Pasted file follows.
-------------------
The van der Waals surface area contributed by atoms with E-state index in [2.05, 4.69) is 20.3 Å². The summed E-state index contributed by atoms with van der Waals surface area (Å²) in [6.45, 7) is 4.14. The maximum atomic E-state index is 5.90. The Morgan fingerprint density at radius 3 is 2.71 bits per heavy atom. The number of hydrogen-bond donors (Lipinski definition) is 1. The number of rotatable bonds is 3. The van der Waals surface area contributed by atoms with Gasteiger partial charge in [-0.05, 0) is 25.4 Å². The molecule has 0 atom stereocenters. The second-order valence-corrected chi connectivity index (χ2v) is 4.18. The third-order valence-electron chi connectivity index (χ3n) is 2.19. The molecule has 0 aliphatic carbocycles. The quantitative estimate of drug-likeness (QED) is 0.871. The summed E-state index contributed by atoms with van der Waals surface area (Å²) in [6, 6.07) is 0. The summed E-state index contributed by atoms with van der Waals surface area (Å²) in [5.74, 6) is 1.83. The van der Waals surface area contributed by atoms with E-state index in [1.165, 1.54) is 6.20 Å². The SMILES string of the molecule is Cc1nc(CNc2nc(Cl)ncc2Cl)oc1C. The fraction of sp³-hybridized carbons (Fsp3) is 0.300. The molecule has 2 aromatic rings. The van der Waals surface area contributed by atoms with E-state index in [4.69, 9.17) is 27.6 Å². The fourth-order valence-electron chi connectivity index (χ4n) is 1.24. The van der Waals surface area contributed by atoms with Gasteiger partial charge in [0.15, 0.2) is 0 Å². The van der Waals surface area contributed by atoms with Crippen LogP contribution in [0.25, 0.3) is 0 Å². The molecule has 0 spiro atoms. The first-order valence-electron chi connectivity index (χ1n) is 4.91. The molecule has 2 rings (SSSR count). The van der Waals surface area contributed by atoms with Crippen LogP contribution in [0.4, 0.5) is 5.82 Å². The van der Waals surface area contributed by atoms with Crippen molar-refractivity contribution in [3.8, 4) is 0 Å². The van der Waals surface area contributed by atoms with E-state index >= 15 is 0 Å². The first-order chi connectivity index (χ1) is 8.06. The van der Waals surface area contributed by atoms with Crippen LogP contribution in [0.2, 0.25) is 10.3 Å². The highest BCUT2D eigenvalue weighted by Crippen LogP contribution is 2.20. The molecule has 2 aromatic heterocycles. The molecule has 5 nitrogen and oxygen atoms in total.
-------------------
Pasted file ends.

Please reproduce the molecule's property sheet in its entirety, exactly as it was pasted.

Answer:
The van der Waals surface area contributed by atoms with E-state index in [2.05, 4.69) is 20.3 Å². The summed E-state index contributed by atoms with van der Waals surface area (Å²) in [6.45, 7) is 4.14. The maximum atomic E-state index is 5.90. The Morgan fingerprint density at radius 3 is 2.71 bits per heavy atom. The number of hydrogen-bond donors (Lipinski definition) is 1. The number of rotatable bonds is 3. The van der Waals surface area contributed by atoms with Gasteiger partial charge in [-0.05, 0) is 25.4 Å². The molecule has 0 atom stereocenters. The second-order valence-corrected chi connectivity index (χ2v) is 4.18. The third-order valence-electron chi connectivity index (χ3n) is 2.19. The molecule has 0 aliphatic carbocycles. The quantitative estimate of drug-likeness (QED) is 0.871. The summed E-state index contributed by atoms with van der Waals surface area (Å²) in [6, 6.07) is 0. The summed E-state index contributed by atoms with van der Waals surface area (Å²) in [5.74, 6) is 1.83. The van der Waals surface area contributed by atoms with E-state index in [1.165, 1.54) is 6.20 Å². The SMILES string of the molecule is Cc1nc(CNc2nc(Cl)ncc2Cl)oc1C. The fraction of sp³-hybridized carbons (Fsp3) is 0.300. The molecule has 2 aromatic rings. The van der Waals surface area contributed by atoms with E-state index in [4.69, 9.17) is 27.6 Å². The fourth-order valence-electron chi connectivity index (χ4n) is 1.24. The van der Waals surface area contributed by atoms with Gasteiger partial charge in [0.15, 0.2) is 0 Å². The van der Waals surface area contributed by atoms with Crippen LogP contribution in [0.25, 0.3) is 0 Å². The molecule has 0 spiro atoms. The first-order valence-electron chi connectivity index (χ1n) is 4.91. The molecule has 2 rings (SSSR count). The van der Waals surface area contributed by atoms with Crippen LogP contribution in [0.4, 0.5) is 5.82 Å². The van der Waals surface area contributed by atoms with Crippen molar-refractivity contribution in [3.8, 4) is 0 Å². The van der Waals surface area contributed by atoms with E-state index >= 15 is 0 Å². The first-order chi connectivity index (χ1) is 8.06. The van der Waals surface area contributed by atoms with Crippen LogP contribution in [0.2, 0.25) is 10.3 Å². The highest BCUT2D eigenvalue weighted by Crippen LogP contribution is 2.20. The molecule has 2 aromatic heterocycles. The molecule has 5 nitrogen and oxygen atoms in total.